Originally Posted by BrolicBeast View Post

Stewart Studiotek 130 G3 is a remarkable screen...very bright and great color accuracy for calibration.

Edit: I'll be going to Falcon Screens acoustically transparent screen in early 2014 due to a new build that demands an AT design.

Thanks for the video. I'm new to the home theater scene and just had a new house built with a dedicated home theater room. I've been doing tons of research and trying to learn about the whole process. I was wondering if I bought a screen inline how it would arrive to my house and what would be involved in setting it up. This video answered that question and I enjoy reading peoples opinions on screens. Yes, I understand different conditions affect the type of screen needed but this helps us newbies get a basis as to what are some popular screens then I can do some of my own research.
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post #45 of 51 Old 12-03-2013, 07:59 PM
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Quote:
Originally Posted by DocNo42 View Post

Thank you for spelling that out the first time you used it. I hate it when people just assume everyone knows the acronyms in question...

 

No problem man--in my line of work, I deal with acronyms non-stop, so I try to save others the horror when I can. ;)

 

Quote:
Originally Posted by C130 View Post


Thanks for the video. I'm new to the home theater scene and just had a new house built with a dedicated home theater room. I've been doing tons of research and trying to learn about the whole process. I was wondering if I bought a screen inline how it would arrive to my house and what would be involved in setting it up. This video answered that question and I enjoy reading peoples opinions on screens. Yes, I understand different conditions affect the type of screen needed but this helps us newbies get a basis as to what are some popular screens then I can do some of my own research.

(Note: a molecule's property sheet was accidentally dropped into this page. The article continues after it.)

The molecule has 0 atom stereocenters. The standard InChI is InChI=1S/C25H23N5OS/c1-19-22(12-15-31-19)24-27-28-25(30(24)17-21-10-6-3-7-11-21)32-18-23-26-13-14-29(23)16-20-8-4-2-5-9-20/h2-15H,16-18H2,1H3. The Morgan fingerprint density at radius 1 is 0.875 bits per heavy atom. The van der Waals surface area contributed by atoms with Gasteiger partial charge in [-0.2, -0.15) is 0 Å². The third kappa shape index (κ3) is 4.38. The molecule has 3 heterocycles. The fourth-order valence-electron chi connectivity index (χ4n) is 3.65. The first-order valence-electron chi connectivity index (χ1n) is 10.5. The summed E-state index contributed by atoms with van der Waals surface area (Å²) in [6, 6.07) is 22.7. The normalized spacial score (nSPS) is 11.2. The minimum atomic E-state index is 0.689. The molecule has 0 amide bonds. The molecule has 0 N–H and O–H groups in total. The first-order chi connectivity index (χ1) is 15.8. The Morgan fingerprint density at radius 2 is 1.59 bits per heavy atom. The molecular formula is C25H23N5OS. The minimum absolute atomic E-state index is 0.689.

Happy you found the video helpful man! One of the main reasons I shot that video the way I did was because I searched for months for a video like it back when I was considering transitioning from my former motorized drop-down screen to the Stewart fixed 2:35 screen, but couldn't find any videos with the content I yearned for.  Getting a new screen is no small decision, so it helps to get some insight into what's waiting for you on the other side of the "purchase" button.

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post #46 of 51 Old 12-04-2013, 04:54 AM
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I did some very basic testing on some screen materials a few years back and I thought I would share my experience with you guys. This was done a few years back when I purchase some cheap screen material and made a 16:9 frame for it.

Below i will list the name of the materials i tested (back in 2009) and some observations for each. My reference at the time was a DRH MATT WHITE (Gain is 1.1 I think). screen material on a frame i made myself.

In order to test, I played Star Wars Revenge of the Sith and paused the image on Natalie Portman. The image had good contrast on my matt white surface and had good skins tones and Natalie is always easy on the eyes........ I paused the image and basically look at each of the materials listed below with no change in the projector calibration settings as I only had A4 size pieces to play with, so it wasn't the best way to do a 'proper' test:p